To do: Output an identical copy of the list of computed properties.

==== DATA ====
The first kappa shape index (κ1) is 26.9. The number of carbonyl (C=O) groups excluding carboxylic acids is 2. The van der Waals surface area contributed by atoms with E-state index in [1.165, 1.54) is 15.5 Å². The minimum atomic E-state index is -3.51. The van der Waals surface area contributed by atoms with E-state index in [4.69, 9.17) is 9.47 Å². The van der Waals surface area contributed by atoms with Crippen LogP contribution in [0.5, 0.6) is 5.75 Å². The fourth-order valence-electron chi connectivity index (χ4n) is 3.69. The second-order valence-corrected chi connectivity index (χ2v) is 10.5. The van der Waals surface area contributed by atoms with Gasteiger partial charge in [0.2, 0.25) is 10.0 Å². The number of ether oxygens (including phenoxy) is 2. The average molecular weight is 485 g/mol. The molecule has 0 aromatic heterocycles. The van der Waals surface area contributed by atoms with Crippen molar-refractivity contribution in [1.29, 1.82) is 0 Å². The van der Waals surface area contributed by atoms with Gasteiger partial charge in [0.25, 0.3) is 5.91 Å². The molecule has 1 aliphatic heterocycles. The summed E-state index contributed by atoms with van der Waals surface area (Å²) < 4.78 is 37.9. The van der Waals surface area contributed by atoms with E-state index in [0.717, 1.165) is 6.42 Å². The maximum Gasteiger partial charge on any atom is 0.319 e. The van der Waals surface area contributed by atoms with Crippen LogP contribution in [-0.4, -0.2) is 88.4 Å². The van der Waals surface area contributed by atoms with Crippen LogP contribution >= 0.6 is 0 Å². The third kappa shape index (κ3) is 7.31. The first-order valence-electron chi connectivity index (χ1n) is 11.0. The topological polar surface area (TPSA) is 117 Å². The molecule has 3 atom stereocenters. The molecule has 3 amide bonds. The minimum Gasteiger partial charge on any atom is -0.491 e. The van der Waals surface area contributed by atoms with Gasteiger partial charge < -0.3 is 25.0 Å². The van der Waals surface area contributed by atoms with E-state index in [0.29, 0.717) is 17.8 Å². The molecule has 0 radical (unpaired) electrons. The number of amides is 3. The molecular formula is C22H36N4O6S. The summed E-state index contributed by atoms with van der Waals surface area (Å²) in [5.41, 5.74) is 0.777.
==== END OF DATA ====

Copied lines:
The first kappa shape index (κ1) is 26.9. The number of carbonyl (C=O) groups excluding carboxylic acids is 2. The van der Waals surface area contributed by atoms with E-state index in [1.165, 1.54) is 15.5 Å². The minimum atomic E-state index is -3.51. The van der Waals surface area contributed by atoms with E-state index in [4.69, 9.17) is 9.47 Å². The van der Waals surface area contributed by atoms with Crippen LogP contribution in [0.5, 0.6) is 5.75 Å². The fourth-order valence-electron chi connectivity index (χ4n) is 3.69. The second-order valence-corrected chi connectivity index (χ2v) is 10.5. The van der Waals surface area contributed by atoms with Gasteiger partial charge in [0.2, 0.25) is 10.0 Å². The number of ether oxygens (including phenoxy) is 2. The average molecular weight is 485 g/mol. The molecule has 0 aromatic heterocycles. The van der Waals surface area contributed by atoms with Crippen molar-refractivity contribution in [1.29, 1.82) is 0 Å². The van der Waals surface area contributed by atoms with Gasteiger partial charge in [0.25, 0.3) is 5.91 Å². The molecule has 1 aliphatic heterocycles. The summed E-state index contributed by atoms with van der Waals surface area (Å²) < 4.78 is 37.9. The van der Waals surface area contributed by atoms with E-state index in [0.717, 1.165) is 6.42 Å². The maximum Gasteiger partial charge on any atom is 0.319 e. The van der Waals surface area contributed by atoms with Crippen LogP contribution in [-0.4, -0.2) is 88.4 Å². The van der Waals surface area contributed by atoms with Crippen LogP contribution >= 0.6 is 0 Å². The third kappa shape index (κ3) is 7.31. The first-order valence-electron chi connectivity index (χ1n) is 11.0. The topological polar surface area (TPSA) is 117 Å². The molecule has 3 atom stereocenters. The molecule has 3 amide bonds. The minimum Gasteiger partial charge on any atom is -0.491 e. The van der Waals surface area contributed by atoms with Gasteiger partial charge < -0.3 is 25.0 Å². The van der Waals surface area contributed by atoms with E-state index in [0.29, 0.717) is 17.8 Å². The molecule has 0 radical (unpaired) electrons. The number of amides is 3. The molecular formula is C22H36N4O6S. The summed E-state index contributed by atoms with van der Waals surface area (Å²) in [5.41, 5.74) is 0.777.